Other Argentinian priests were far more active in the junta. Christian von Wernich, chaplain of the Buenos Aires police force, would use information gleaned from the confessional to turn people over to the police; he would then oversee their torture sessions. He was later extradited, tried and sentenced to life in prison.

Father Bergoglio, whether by choice or otherwise, soon found himself embroiled in the terror.

Two young Jesuit priests, Orlando Yorio and Francisco Jalics, were kidnapped by government forces on May 23, 1976, imprisoned for five months at a clandestine detention centre, tortured, and later found lying drugged and semi-naked in a field.

Days before their disappearance, according to memoirs and statements made later by the priests, they had been dismissed from the Jesuit order by Father Bergoglio for having ministered to residents of the slums, which were considered hotbeds of anti-regime agitation. Kicking the priests out of the order is seen by many Argentines as a move that, in the polarized climate of the Junta, may have served as a clear signal to the military dictatorship that they were to be targeted.

In a 1995 memoir, Father Jalics, who now lives in Germany, accused Father Bergoglio of betraying them.

“Many people who held far-right political beliefs frowned on our presence in the slums,” the priest wrote. “They thought we were living there in support of the guerrillas, and set out to denounce us as terrorists. We knew which way the wind was blowing, and who was responsible for these slanders. So I went to [Father Bergoglio] and explained that they were playing with our lives. He promised that the military would be told that we were not terrorists. But from subsequent statements by an officer and 30 documents that we were able to access later, we saw without doubt that [Father Bergoglio] had not kept his promise but, on the contrary, had filed a false complaint with the military.”

Cardinal Bergoglio has contested these accusations. In lengthy interviews transcribed in the 2010 book The Jesuit, and in testimony he gave during Argentine hearings into the Dirty War and the disappearances, he has argued that, in fact, he worked to free the kidnapped priests, including holding secret meetings with General Jorge Videla, Argentina’s de facto military dictator of the time, to argue for their release.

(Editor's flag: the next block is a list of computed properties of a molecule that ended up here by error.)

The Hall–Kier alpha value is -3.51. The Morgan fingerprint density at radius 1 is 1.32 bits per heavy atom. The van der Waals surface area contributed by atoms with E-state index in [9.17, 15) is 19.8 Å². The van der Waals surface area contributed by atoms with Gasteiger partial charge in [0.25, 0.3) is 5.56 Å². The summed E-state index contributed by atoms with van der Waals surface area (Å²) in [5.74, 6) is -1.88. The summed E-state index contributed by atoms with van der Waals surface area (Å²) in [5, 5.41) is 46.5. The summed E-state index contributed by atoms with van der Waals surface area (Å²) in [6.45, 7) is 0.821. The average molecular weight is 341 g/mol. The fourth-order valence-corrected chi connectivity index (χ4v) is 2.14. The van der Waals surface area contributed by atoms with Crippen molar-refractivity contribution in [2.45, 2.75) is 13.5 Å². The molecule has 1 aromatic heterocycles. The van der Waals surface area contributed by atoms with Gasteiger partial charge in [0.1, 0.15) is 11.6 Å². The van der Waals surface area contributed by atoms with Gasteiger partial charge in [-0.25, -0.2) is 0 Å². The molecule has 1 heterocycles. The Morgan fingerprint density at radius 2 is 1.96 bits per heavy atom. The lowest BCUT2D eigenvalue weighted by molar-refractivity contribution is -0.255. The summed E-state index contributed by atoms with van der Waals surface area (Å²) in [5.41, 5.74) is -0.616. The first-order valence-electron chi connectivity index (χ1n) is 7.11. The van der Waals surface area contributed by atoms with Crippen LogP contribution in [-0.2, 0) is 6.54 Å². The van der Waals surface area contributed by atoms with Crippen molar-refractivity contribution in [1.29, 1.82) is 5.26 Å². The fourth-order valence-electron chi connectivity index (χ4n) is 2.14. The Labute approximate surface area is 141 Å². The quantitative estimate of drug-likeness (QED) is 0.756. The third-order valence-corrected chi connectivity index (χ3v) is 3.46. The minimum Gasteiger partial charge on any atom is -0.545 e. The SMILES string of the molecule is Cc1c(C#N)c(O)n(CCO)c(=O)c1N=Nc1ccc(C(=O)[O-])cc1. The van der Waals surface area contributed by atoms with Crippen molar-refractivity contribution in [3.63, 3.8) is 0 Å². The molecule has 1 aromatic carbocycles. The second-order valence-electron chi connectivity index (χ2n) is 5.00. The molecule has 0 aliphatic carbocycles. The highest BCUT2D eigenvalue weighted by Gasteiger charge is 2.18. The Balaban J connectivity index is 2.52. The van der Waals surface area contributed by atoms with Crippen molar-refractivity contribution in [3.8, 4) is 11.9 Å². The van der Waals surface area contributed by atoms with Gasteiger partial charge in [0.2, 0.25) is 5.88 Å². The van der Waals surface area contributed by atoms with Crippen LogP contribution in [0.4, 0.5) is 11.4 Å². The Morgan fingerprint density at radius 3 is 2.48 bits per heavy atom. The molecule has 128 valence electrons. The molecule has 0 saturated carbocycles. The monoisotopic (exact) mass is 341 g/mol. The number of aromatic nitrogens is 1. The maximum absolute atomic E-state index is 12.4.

His words imply that they owe their survival (Father Yorio died of natural causes in 2000) to his efforts. But they also suggest that his relations with the junta leaders were close and cordial enough to secure such a release.

There were other accusations levelled against Father Bergoglio at the time – including one lodged by a parishioner who was kidnapped in 1977 while five months pregnant, gave birth in captivity and had her baby seized by the junta and given to a military family (this happened to countless women). She claims that Father Begoglio would not respond to her request to help her find her baby.

On Friday, the Vatican also jumped into the fold with a stern denial, which argued that the accusations came from “anti-clerical left-wing elements that are used to attack the Church.”

The priests’ accusations resulted in a lawsuit launched against Cardinal Bergoglio in 2005, during the papal conclave that ultimately chose Pope Benedict. At the time, Cardinal Bergoglio denounced the lawsuit, which was later dismissed by the court, as “old slander.”

What is clear from the incident, though, is that neither Jorge Bergoglio nor the large Catholic Church were willing to condemn the military junta in any comprehensive way, or to speak out against its wider crimes.